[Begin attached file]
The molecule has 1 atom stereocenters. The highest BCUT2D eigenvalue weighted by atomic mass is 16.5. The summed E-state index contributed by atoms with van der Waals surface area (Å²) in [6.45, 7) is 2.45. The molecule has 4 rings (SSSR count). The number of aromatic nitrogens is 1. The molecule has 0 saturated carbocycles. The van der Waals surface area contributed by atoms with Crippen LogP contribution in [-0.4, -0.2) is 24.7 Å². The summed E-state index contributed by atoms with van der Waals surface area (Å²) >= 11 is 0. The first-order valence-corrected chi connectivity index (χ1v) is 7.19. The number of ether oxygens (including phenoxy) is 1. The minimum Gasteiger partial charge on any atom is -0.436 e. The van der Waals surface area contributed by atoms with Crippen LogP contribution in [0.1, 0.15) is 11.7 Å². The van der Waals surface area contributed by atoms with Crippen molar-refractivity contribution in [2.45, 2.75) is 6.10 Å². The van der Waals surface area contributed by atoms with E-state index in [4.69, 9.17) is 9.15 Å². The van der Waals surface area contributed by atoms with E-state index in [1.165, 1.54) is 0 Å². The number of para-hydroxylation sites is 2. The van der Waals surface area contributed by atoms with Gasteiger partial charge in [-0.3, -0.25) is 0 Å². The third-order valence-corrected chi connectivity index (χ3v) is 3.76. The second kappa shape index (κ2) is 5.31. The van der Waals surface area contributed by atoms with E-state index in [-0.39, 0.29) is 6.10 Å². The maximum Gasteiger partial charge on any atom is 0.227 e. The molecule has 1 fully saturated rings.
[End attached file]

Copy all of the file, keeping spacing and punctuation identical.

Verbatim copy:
The molecule has 1 atom stereocenters. The highest BCUT2D eigenvalue weighted by atomic mass is 16.5. The summed E-state index contributed by atoms with van der Waals surface area (Å²) in [6.45, 7) is 2.45. The molecule has 4 rings (SSSR count). The number of aromatic nitrogens is 1. The molecule has 0 saturated carbocycles. The van der Waals surface area contributed by atoms with Crippen LogP contribution in [-0.4, -0.2) is 24.7 Å². The summed E-state index contributed by atoms with van der Waals surface area (Å²) >= 11 is 0. The first-order valence-corrected chi connectivity index (χ1v) is 7.19. The number of ether oxygens (including phenoxy) is 1. The minimum Gasteiger partial charge on any atom is -0.436 e. The van der Waals surface area contributed by atoms with Crippen LogP contribution in [0.1, 0.15) is 11.7 Å². The van der Waals surface area contributed by atoms with Crippen molar-refractivity contribution in [2.45, 2.75) is 6.10 Å². The van der Waals surface area contributed by atoms with E-state index in [4.69, 9.17) is 9.15 Å². The van der Waals surface area contributed by atoms with E-state index in [1.165, 1.54) is 0 Å². The number of para-hydroxylation sites is 2. The van der Waals surface area contributed by atoms with Gasteiger partial charge in [-0.3, -0.25) is 0 Å². The third-order valence-corrected chi connectivity index (χ3v) is 3.76. The second kappa shape index (κ2) is 5.31. The van der Waals surface area contributed by atoms with E-state index in [-0.39, 0.29) is 6.10 Å². The maximum Gasteiger partial charge on any atom is 0.227 e. The molecule has 1 fully saturated rings.